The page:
Baron de Jomini, Summary of the Art of War, or a New Analytical Compend of the Principle Combinations of Strategy, of Grand Tactics and of Military Policy. (ed. Major O. F. Winship , Assistant Adjutant General , U. S. A., Lieut. E. E. McLean , 1st Infantry, U. S. A.), Chapter 1: the policy of war. (search)
. To give maxims for these kinds of wars would be absurd; there is but one upon which sensible men are agreed, this is to unite the two sects, or the two parties, in order to drive away the foreigner who should wish to meddle in the quarrel, then to explain to each other with moderation, to the end of mingling the rights of the two parties into a pact of reconciliation. In fact, the intervention of a third power in a religious dispute, could never be other than an act of ambition. Colonel Wagner, in translating the first edition of my Compend, has found my assertion too absolute, basing himself upon the support given by Gustavus Adolphus to the Protestants of Germany, and by Elizabeth to those of France; a support dictated according to him by a wise policy. Perhaps he is right, for the pretention of Rome and its church to universal dominion, was flagrant enough to give fear to the Swedes, and even to the English; but this was not the case with Philip II; besides, ambition can w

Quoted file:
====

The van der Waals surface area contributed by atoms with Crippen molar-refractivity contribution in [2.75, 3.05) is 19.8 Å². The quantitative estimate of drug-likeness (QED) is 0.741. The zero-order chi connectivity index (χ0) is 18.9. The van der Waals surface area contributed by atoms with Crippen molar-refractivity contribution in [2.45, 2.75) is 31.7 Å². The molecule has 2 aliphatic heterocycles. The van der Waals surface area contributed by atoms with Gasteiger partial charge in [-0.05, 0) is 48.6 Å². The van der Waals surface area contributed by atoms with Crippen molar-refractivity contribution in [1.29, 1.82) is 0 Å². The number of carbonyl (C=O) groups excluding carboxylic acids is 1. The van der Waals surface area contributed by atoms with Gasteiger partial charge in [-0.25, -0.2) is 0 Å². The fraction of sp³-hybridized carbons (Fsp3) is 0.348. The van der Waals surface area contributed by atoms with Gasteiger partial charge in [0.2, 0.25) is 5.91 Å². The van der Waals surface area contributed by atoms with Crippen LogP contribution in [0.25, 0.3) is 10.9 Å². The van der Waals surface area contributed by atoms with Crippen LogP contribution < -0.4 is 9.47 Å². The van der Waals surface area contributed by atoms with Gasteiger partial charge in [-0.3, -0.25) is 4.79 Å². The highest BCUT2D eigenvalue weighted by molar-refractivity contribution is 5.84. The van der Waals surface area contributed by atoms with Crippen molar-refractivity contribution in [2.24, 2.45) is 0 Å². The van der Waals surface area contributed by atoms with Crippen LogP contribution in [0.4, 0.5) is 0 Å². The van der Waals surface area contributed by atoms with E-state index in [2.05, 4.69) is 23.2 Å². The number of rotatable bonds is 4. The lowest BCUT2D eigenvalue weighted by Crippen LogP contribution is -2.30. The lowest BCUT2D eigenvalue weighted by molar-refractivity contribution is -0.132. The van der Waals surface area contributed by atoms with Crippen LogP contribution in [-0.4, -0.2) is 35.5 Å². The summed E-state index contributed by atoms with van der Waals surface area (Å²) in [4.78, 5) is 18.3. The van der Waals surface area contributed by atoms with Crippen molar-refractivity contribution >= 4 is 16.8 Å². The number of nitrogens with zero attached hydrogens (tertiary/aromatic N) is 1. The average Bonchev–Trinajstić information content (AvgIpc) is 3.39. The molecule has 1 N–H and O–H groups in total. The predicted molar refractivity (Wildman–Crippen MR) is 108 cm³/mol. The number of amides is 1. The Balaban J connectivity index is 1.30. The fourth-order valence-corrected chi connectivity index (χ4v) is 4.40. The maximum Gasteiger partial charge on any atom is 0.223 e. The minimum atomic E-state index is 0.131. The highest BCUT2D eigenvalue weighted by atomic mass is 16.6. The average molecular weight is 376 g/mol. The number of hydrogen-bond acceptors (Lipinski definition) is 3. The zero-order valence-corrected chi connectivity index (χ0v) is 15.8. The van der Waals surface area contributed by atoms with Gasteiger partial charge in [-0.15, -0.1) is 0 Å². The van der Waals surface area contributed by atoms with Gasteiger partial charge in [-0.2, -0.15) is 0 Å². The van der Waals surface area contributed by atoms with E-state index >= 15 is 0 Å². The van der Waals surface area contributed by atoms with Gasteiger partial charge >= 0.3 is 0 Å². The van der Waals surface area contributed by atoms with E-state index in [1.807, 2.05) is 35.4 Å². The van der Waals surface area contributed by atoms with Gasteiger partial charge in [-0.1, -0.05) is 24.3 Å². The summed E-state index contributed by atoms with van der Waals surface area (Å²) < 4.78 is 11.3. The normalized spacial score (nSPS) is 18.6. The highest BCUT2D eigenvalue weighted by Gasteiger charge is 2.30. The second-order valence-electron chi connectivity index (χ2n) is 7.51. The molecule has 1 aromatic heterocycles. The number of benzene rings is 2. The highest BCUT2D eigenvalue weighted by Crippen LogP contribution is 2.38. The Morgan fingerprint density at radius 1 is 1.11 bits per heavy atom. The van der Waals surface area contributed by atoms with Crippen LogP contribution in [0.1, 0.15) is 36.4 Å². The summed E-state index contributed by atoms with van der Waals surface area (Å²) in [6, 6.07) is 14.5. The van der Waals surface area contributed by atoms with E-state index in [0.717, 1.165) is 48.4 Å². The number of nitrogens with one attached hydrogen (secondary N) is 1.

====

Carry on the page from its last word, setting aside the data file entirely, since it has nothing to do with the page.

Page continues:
Baron de Jomini, Summary of the Art of War, or a New Analytical Compend of the Principle Combinations of Strategy, of Grand Tactics and of Military Policy. (ed. Major O. F. Winship , Assistant Adjutant General , U. S. A., Lieut. E. E. McLean , 1st Infantry, U. S. A.), Chapter 3: strategy. (search)